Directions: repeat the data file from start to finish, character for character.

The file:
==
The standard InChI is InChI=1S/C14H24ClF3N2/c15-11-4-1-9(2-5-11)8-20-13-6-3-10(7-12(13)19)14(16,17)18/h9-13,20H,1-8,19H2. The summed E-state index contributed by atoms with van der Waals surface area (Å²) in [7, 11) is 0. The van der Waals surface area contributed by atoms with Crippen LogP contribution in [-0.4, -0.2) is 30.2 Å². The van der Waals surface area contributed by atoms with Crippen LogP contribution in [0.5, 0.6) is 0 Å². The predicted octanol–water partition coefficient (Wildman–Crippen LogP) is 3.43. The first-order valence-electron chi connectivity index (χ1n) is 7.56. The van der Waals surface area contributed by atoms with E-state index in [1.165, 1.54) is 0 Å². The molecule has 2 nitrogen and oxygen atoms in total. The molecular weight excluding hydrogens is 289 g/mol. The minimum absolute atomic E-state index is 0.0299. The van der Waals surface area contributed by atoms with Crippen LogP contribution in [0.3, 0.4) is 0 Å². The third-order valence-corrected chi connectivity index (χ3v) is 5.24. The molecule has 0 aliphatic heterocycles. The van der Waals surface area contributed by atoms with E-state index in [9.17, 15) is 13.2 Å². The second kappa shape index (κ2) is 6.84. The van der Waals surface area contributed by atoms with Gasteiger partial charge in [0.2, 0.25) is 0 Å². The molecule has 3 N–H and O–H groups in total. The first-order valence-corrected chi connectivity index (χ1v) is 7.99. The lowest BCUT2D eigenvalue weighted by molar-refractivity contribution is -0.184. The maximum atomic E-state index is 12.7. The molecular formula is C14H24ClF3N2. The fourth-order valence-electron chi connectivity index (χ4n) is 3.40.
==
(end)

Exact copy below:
The standard InChI is InChI=1S/C14H24ClF3N2/c15-11-4-1-9(2-5-11)8-20-13-6-3-10(7-12(13)19)14(16,17)18/h9-13,20H,1-8,19H2. The summed E-state index contributed by atoms with van der Waals surface area (Å²) in [7, 11) is 0. The van der Waals surface area contributed by atoms with Crippen LogP contribution in [-0.4, -0.2) is 30.2 Å². The van der Waals surface area contributed by atoms with Crippen LogP contribution in [0.5, 0.6) is 0 Å². The predicted octanol–water partition coefficient (Wildman–Crippen LogP) is 3.43. The first-order valence-electron chi connectivity index (χ1n) is 7.56. The van der Waals surface area contributed by atoms with E-state index in [1.165, 1.54) is 0 Å². The molecule has 2 nitrogen and oxygen atoms in total. The molecular weight excluding hydrogens is 289 g/mol. The minimum absolute atomic E-state index is 0.0299. The van der Waals surface area contributed by atoms with Crippen LogP contribution in [0.3, 0.4) is 0 Å². The third-order valence-corrected chi connectivity index (χ3v) is 5.24. The molecule has 0 aliphatic heterocycles. The van der Waals surface area contributed by atoms with E-state index in [9.17, 15) is 13.2 Å². The second kappa shape index (κ2) is 6.84. The van der Waals surface area contributed by atoms with Gasteiger partial charge in [0.2, 0.25) is 0 Å². The molecule has 3 N–H and O–H groups in total. The first-order valence-corrected chi connectivity index (χ1v) is 7.99. The lowest BCUT2D eigenvalue weighted by molar-refractivity contribution is -0.184. The maximum atomic E-state index is 12.7. The molecular formula is C14H24ClF3N2. The fourth-order valence-electron chi connectivity index (χ4n) is 3.40.